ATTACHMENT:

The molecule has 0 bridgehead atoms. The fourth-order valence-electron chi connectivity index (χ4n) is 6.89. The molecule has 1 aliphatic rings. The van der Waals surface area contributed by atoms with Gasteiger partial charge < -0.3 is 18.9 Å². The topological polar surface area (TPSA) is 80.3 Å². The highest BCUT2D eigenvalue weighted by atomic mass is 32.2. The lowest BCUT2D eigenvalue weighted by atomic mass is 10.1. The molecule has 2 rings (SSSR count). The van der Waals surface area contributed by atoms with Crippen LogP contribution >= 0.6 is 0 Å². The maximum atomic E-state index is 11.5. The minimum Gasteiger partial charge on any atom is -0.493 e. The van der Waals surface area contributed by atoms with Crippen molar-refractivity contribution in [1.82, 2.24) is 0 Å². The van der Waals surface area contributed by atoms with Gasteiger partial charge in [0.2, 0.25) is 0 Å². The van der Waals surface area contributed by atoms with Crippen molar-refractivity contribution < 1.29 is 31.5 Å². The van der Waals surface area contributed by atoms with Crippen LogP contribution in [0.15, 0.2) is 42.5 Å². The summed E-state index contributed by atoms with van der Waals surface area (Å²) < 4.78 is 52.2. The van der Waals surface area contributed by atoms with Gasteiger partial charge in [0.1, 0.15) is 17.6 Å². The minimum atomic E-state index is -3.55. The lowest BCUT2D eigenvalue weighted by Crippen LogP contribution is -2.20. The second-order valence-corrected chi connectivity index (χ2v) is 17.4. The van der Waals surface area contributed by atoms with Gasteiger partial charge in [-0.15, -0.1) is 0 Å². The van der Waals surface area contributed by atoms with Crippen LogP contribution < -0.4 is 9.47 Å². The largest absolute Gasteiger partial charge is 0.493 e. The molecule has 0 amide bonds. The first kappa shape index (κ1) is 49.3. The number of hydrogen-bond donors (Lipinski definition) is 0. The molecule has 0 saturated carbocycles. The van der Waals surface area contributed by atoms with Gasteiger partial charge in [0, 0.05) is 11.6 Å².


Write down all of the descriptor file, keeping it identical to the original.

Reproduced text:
The molecule has 0 bridgehead atoms. The fourth-order valence-electron chi connectivity index (χ4n) is 6.89. The molecule has 1 aliphatic rings. The van der Waals surface area contributed by atoms with Gasteiger partial charge < -0.3 is 18.9 Å². The topological polar surface area (TPSA) is 80.3 Å². The highest BCUT2D eigenvalue weighted by atomic mass is 32.2. The lowest BCUT2D eigenvalue weighted by atomic mass is 10.1. The molecule has 2 rings (SSSR count). The van der Waals surface area contributed by atoms with Crippen LogP contribution >= 0.6 is 0 Å². The maximum atomic E-state index is 11.5. The minimum Gasteiger partial charge on any atom is -0.493 e. The van der Waals surface area contributed by atoms with Crippen molar-refractivity contribution in [1.82, 2.24) is 0 Å². The van der Waals surface area contributed by atoms with Gasteiger partial charge in [0.2, 0.25) is 0 Å². The van der Waals surface area contributed by atoms with Crippen molar-refractivity contribution < 1.29 is 31.5 Å². The van der Waals surface area contributed by atoms with Crippen LogP contribution in [0.15, 0.2) is 42.5 Å². The summed E-state index contributed by atoms with van der Waals surface area (Å²) < 4.78 is 52.2. The van der Waals surface area contributed by atoms with Gasteiger partial charge in [0.1, 0.15) is 17.6 Å². The minimum atomic E-state index is -3.55. The lowest BCUT2D eigenvalue weighted by Crippen LogP contribution is -2.20. The second-order valence-corrected chi connectivity index (χ2v) is 17.4. The van der Waals surface area contributed by atoms with Gasteiger partial charge in [-0.15, -0.1) is 0 Å². The van der Waals surface area contributed by atoms with Crippen LogP contribution < -0.4 is 9.47 Å². The largest absolute Gasteiger partial charge is 0.493 e. The molecule has 0 amide bonds. The first kappa shape index (κ1) is 49.3. The number of hydrogen-bond donors (Lipinski definition) is 0. The molecule has 0 saturated carbocycles. The van der Waals surface area contributed by atoms with Gasteiger partial charge in [0, 0.05) is 11.6 Å².